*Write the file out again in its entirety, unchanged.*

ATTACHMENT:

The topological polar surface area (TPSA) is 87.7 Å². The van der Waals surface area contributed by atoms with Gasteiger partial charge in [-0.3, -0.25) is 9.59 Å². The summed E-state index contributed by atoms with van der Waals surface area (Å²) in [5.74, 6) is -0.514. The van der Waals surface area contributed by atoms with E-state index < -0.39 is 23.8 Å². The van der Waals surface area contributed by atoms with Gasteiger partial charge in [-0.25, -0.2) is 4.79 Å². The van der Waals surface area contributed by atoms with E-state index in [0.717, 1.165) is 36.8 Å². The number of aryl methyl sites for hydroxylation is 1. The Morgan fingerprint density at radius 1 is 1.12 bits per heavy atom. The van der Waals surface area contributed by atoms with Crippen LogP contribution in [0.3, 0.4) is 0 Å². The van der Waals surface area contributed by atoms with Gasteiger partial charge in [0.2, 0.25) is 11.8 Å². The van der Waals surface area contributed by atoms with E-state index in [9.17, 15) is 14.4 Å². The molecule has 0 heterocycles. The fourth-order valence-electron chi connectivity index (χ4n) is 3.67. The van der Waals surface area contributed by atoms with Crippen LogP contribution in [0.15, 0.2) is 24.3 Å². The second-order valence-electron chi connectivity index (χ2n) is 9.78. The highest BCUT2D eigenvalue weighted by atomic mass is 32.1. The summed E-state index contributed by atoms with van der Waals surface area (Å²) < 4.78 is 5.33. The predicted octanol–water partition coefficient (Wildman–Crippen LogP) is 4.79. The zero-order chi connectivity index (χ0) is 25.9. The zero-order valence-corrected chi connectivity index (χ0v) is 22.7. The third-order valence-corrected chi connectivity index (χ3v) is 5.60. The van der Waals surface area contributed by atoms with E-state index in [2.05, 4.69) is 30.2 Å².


The topological polar surface area (TPSA) is 87.7 Å². The van der Waals surface area contributed by atoms with Gasteiger partial charge in [-0.3, -0.25) is 9.59 Å². The summed E-state index contributed by atoms with van der Waals surface area (Å²) in [5.74, 6) is -0.514. The van der Waals surface area contributed by atoms with E-state index < -0.39 is 23.8 Å². The van der Waals surface area contributed by atoms with Gasteiger partial charge in [-0.25, -0.2) is 4.79 Å². The van der Waals surface area contributed by atoms with E-state index in [0.717, 1.165) is 36.8 Å². The number of aryl methyl sites for hydroxylation is 1. The Morgan fingerprint density at radius 1 is 1.12 bits per heavy atom. The van der Waals surface area contributed by atoms with Crippen LogP contribution in [0.3, 0.4) is 0 Å². The van der Waals surface area contributed by atoms with Gasteiger partial charge in [0.2, 0.25) is 11.8 Å². The van der Waals surface area contributed by atoms with E-state index in [9.17, 15) is 14.4 Å². The molecule has 0 heterocycles. The fourth-order valence-electron chi connectivity index (χ4n) is 3.67. The van der Waals surface area contributed by atoms with Crippen LogP contribution in [0.15, 0.2) is 24.3 Å². The second-order valence-electron chi connectivity index (χ2n) is 9.78. The highest BCUT2D eigenvalue weighted by atomic mass is 32.1. The summed E-state index contributed by atoms with van der Waals surface area (Å²) < 4.78 is 5.33. The predicted octanol–water partition coefficient (Wildman–Crippen LogP) is 4.79. The zero-order chi connectivity index (χ0) is 25.9. The zero-order valence-corrected chi connectivity index (χ0v) is 22.7. The third-order valence-corrected chi connectivity index (χ3v) is 5.60. The van der Waals surface area contributed by atoms with E-state index in [2.05, 4.69) is 30.2 Å².